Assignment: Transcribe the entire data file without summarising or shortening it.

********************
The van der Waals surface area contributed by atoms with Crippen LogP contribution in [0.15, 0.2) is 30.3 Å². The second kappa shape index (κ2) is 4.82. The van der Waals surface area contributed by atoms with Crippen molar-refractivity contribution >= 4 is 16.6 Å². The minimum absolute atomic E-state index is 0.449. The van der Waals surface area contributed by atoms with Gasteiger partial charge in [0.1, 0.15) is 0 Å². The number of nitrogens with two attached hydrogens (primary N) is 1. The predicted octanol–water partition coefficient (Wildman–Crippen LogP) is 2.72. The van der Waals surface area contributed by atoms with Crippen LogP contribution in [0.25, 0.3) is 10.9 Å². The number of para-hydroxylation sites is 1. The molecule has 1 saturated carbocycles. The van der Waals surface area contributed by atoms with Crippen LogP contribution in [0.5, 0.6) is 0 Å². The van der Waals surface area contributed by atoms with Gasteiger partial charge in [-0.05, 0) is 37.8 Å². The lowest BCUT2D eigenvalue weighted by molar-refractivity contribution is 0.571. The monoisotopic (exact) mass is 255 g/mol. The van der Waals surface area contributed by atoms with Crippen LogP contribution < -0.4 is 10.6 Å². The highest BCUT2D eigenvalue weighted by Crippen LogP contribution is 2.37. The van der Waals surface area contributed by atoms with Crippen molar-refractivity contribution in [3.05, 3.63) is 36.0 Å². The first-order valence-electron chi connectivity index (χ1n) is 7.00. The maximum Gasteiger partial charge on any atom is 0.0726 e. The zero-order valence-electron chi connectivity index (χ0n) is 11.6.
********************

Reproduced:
The van der Waals surface area contributed by atoms with Crippen LogP contribution in [0.15, 0.2) is 30.3 Å². The second kappa shape index (κ2) is 4.82. The van der Waals surface area contributed by atoms with Crippen molar-refractivity contribution >= 4 is 16.6 Å². The minimum absolute atomic E-state index is 0.449. The van der Waals surface area contributed by atoms with Gasteiger partial charge in [0.1, 0.15) is 0 Å². The number of nitrogens with two attached hydrogens (primary N) is 1. The predicted octanol–water partition coefficient (Wildman–Crippen LogP) is 2.72. The van der Waals surface area contributed by atoms with Crippen LogP contribution in [0.25, 0.3) is 10.9 Å². The number of para-hydroxylation sites is 1. The molecule has 1 saturated carbocycles. The van der Waals surface area contributed by atoms with Crippen LogP contribution in [0.5, 0.6) is 0 Å². The van der Waals surface area contributed by atoms with Gasteiger partial charge in [-0.05, 0) is 37.8 Å². The lowest BCUT2D eigenvalue weighted by molar-refractivity contribution is 0.571. The monoisotopic (exact) mass is 255 g/mol. The van der Waals surface area contributed by atoms with Crippen LogP contribution < -0.4 is 10.6 Å². The highest BCUT2D eigenvalue weighted by Crippen LogP contribution is 2.37. The van der Waals surface area contributed by atoms with Crippen molar-refractivity contribution in [3.05, 3.63) is 36.0 Å². The first-order valence-electron chi connectivity index (χ1n) is 7.00. The maximum Gasteiger partial charge on any atom is 0.0726 e. The zero-order valence-electron chi connectivity index (χ0n) is 11.6.